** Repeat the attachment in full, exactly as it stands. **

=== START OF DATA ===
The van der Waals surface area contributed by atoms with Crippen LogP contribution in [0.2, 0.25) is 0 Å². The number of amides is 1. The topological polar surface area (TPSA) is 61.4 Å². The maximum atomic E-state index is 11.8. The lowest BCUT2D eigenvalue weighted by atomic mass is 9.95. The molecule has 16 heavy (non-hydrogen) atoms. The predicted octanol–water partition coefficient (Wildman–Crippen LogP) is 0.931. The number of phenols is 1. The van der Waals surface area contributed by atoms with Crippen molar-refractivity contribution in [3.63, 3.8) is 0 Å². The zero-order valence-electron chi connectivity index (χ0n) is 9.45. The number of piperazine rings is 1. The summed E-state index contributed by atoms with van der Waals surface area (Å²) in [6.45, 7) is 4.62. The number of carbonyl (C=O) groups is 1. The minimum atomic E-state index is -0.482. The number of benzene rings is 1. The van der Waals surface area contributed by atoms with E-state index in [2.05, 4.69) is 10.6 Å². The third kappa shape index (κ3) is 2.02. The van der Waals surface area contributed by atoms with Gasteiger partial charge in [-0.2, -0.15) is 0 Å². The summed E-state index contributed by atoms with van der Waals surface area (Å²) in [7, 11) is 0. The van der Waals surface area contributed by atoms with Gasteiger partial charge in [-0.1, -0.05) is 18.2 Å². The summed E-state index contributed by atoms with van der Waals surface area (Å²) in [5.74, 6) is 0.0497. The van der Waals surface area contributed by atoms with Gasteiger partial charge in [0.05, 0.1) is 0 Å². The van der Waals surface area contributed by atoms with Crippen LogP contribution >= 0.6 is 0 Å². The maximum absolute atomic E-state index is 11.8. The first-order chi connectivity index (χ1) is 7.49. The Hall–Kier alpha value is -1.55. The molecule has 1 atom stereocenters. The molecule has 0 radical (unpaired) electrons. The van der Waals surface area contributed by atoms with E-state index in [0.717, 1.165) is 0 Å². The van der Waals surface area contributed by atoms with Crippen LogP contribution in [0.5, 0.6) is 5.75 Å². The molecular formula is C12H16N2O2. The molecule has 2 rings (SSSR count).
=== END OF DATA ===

The van der Waals surface area contributed by atoms with Crippen LogP contribution in [0.2, 0.25) is 0 Å². The number of amides is 1. The topological polar surface area (TPSA) is 61.4 Å². The maximum atomic E-state index is 11.8. The lowest BCUT2D eigenvalue weighted by atomic mass is 9.95. The molecule has 16 heavy (non-hydrogen) atoms. The predicted octanol–water partition coefficient (Wildman–Crippen LogP) is 0.931. The number of phenols is 1. The van der Waals surface area contributed by atoms with Crippen molar-refractivity contribution in [3.63, 3.8) is 0 Å². The zero-order valence-electron chi connectivity index (χ0n) is 9.45. The number of piperazine rings is 1. The summed E-state index contributed by atoms with van der Waals surface area (Å²) in [6.45, 7) is 4.62. The number of carbonyl (C=O) groups is 1. The minimum atomic E-state index is -0.482. The number of benzene rings is 1. The van der Waals surface area contributed by atoms with E-state index in [2.05, 4.69) is 10.6 Å². The third kappa shape index (κ3) is 2.02. The van der Waals surface area contributed by atoms with Gasteiger partial charge in [-0.2, -0.15) is 0 Å². The summed E-state index contributed by atoms with van der Waals surface area (Å²) in [7, 11) is 0. The van der Waals surface area contributed by atoms with Gasteiger partial charge in [-0.1, -0.05) is 18.2 Å². The summed E-state index contributed by atoms with van der Waals surface area (Å²) in [5.74, 6) is 0.0497. The van der Waals surface area contributed by atoms with Gasteiger partial charge in [0.05, 0.1) is 0 Å². The van der Waals surface area contributed by atoms with Crippen LogP contribution >= 0.6 is 0 Å². The maximum absolute atomic E-state index is 11.8. The first-order chi connectivity index (χ1) is 7.49. The Hall–Kier alpha value is -1.55. The molecule has 1 atom stereocenters. The molecule has 0 radical (unpaired) electrons. The van der Waals surface area contributed by atoms with E-state index in [0.717, 1.165) is 0 Å². The van der Waals surface area contributed by atoms with Crippen LogP contribution in [0.5, 0.6) is 5.75 Å². The molecular formula is C12H16N2O2. The molecule has 2 rings (SSSR count).